If you send and receive texts or Tweets often enough you have most likely encountered or committed eisegesis (pronounced “ahy si JEE sis”): interpreting text in such a way to introduce one’s own biases, ideas, or beliefs. It is often to referred to as “reading into the text.” The word is derived from the Greek root eis meaning (“in or into”) and hegeisthai (“to lead, guide”).
Eisegesis is a perfect example of a form of cognitive bias known as confirmation bias — the tendency to search for, interpret, favor, and recall information in a way that confirm’s an individuals presumptions or beliefs. As historian Barbara Tuchman, who won two Pulitzer Prizes, observed in her book, The March of Folly: From Troy to Vietnam (1984), the danger with confirmation bias, as with most forms of cognitive bias, is that it contributes to overconfidence in beliefs and can maintain or fortify beliefs even when presented with contrary evidence. Tuchman focuses on four famous historical incidents where governments pursued policies that were contrary to their own interests. Many Biblical scholars accuse fundamental Christians and evangelists of engaging in eisegesis because they often take Biblical sentences or entire passages out of context and interpret them to make a very specific point — even when it is the opposite of the author’s intent.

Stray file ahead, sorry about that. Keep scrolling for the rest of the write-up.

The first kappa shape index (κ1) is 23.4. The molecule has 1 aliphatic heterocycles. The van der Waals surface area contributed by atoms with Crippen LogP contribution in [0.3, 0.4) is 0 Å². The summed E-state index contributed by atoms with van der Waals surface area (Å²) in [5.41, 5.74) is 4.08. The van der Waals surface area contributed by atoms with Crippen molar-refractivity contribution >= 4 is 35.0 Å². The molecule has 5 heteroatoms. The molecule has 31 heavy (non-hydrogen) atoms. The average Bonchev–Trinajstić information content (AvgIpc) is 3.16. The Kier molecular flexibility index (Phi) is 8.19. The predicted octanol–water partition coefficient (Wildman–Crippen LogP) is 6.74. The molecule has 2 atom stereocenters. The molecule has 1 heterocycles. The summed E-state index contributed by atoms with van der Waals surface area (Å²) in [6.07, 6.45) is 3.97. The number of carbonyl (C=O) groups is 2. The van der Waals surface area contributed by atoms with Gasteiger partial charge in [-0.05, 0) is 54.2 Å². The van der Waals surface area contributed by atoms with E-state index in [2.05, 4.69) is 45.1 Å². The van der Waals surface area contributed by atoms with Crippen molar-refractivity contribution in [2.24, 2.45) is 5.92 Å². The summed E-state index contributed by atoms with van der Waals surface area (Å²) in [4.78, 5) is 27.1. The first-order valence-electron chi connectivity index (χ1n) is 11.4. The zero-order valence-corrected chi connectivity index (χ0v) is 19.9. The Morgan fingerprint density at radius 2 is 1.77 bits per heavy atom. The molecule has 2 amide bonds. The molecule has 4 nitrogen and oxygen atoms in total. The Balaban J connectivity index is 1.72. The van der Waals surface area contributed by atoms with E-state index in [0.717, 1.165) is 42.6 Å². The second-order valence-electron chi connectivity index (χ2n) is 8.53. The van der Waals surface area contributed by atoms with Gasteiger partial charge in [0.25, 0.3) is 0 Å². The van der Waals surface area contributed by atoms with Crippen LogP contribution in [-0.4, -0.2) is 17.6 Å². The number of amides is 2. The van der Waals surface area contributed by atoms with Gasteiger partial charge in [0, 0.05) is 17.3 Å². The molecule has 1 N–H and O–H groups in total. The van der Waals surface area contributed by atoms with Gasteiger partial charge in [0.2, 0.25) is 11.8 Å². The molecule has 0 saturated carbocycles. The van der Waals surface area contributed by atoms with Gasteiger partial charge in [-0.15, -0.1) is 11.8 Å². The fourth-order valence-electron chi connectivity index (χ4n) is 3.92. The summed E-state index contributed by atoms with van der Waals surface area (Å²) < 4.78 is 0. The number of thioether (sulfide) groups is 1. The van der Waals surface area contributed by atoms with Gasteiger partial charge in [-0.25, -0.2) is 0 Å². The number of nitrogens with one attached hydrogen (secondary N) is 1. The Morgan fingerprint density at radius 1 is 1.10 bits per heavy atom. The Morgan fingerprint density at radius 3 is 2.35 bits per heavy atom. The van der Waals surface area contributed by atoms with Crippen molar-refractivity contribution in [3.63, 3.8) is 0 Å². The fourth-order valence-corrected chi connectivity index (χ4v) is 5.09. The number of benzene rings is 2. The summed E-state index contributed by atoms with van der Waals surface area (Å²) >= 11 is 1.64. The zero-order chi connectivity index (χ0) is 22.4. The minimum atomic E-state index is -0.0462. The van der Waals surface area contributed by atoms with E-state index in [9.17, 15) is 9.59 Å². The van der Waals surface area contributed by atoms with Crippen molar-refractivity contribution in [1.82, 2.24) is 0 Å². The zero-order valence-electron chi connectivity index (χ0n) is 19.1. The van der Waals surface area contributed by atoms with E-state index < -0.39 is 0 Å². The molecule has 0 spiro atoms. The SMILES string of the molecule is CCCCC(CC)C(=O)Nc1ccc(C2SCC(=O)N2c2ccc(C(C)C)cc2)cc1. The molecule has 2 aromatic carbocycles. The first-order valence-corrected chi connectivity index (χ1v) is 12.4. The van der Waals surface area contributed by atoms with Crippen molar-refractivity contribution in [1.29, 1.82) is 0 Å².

The opposite of eisegesis is exegesis: to interpret text by thoroughly analyzing it content and understanding its context and discoverable meaning or intent of the author. While exegesis is objective; eisegesis is subjective.
A person who practices eisegesis is known as an eisegete, which as you can imagine, has derogatory connotations.
A related word is epexegesis: the adding of words or sentences to clarify a word or sentence.
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For further reading: The March of Folly: From Troy to Vietnam by Barbara Tuchman